The more charged question is who was the better president. Many of us tend to think of Grant, if at all, as a drunk and a failure whose one moment of glory was the Civil War. If you’ve dug a little deeper, you may be aware of him as the president who haplessly looked on while America entered the Gilded Age and fell into the clutches of greedy capitalists, railroad trusts and robber barons. (Come to think of it, you would expect today’s Republicans to celebrate him for that if nothing else.)
Jews have a special complaint. As alert readers recall, Grant was responsible for perhaps the most blatantly antisemitic federal government action in the history of the Republic. On December 17, 1862, at the height of the war, he issued the infamous General Order No. 11, instructing that “The Jews, as a class violating every regulation of trade established by the Treasury Department,” be expelled within 24 hours from the Department of Tennessee (a military zone including Tennessee and Kentucky). Jews throughout the country were thunderstruck. At least one Jewish officer under Grant’s command resigned in protest.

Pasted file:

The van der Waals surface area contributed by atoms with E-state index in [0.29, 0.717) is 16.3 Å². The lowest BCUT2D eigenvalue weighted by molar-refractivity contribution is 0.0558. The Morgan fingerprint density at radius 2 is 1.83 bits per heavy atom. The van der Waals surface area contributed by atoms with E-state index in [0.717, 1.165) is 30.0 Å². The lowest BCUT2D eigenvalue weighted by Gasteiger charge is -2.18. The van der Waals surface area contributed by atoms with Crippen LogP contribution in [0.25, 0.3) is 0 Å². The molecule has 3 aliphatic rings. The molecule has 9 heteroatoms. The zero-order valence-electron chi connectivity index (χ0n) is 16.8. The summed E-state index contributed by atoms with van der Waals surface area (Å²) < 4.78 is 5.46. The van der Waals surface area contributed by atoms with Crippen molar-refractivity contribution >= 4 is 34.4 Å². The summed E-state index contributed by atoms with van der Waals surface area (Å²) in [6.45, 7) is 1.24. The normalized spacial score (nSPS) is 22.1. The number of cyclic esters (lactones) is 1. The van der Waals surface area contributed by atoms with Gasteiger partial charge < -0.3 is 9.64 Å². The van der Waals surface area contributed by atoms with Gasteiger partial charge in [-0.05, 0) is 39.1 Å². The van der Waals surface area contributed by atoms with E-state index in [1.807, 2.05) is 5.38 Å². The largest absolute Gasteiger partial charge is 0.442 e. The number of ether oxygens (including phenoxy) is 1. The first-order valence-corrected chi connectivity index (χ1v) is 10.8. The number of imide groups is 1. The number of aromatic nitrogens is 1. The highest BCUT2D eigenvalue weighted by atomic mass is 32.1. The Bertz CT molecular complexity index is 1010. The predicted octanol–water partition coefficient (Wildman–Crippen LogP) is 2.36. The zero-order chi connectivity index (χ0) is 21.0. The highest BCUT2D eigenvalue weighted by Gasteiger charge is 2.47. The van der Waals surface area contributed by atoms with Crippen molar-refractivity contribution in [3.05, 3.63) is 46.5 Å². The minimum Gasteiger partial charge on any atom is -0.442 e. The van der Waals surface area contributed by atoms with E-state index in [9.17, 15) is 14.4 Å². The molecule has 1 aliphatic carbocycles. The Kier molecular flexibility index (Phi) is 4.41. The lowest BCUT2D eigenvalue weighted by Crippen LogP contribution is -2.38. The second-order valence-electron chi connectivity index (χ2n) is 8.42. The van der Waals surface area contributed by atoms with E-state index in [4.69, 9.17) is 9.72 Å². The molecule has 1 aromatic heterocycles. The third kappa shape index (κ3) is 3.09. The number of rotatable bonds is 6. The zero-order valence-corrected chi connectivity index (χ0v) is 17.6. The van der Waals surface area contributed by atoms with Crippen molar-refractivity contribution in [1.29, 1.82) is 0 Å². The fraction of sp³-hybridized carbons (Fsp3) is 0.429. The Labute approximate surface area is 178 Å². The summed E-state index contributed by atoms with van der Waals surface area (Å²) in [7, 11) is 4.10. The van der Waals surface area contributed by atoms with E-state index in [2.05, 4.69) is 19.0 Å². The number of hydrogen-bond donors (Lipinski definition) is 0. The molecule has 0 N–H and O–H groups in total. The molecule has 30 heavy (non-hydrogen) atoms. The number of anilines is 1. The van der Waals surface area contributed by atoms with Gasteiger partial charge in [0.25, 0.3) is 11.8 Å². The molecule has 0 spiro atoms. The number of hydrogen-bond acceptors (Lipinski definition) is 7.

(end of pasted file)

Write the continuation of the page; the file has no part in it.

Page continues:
It took Representative McHenry to reopen the public debate on Grant, which has been simmering in the Academy for decades. It turns out that Grant has more defenders than detractors these days. Even the Jewish case against him — perhaps especially the Jewish case — is beginning to look a bit thin.
The eminent and staunchly progressive Princeton history Sean Wilentz laid out the basic argument for Grant as a great and underappreciated president in an Op-Ed essay in the New York Times this week. Another interesting piece on Grant’s merits is this blog post by Matt Yglesias of Think Progress. The reader responses are as interesting as Yglesias’s post itself.
What’s still largely unknown is Grant’s deep connections to the Jewish community of his day. Far from being an antisemite in the White House, he was probably the most actively friendly president the American Jewish community had had up to that time.
Here are the facts: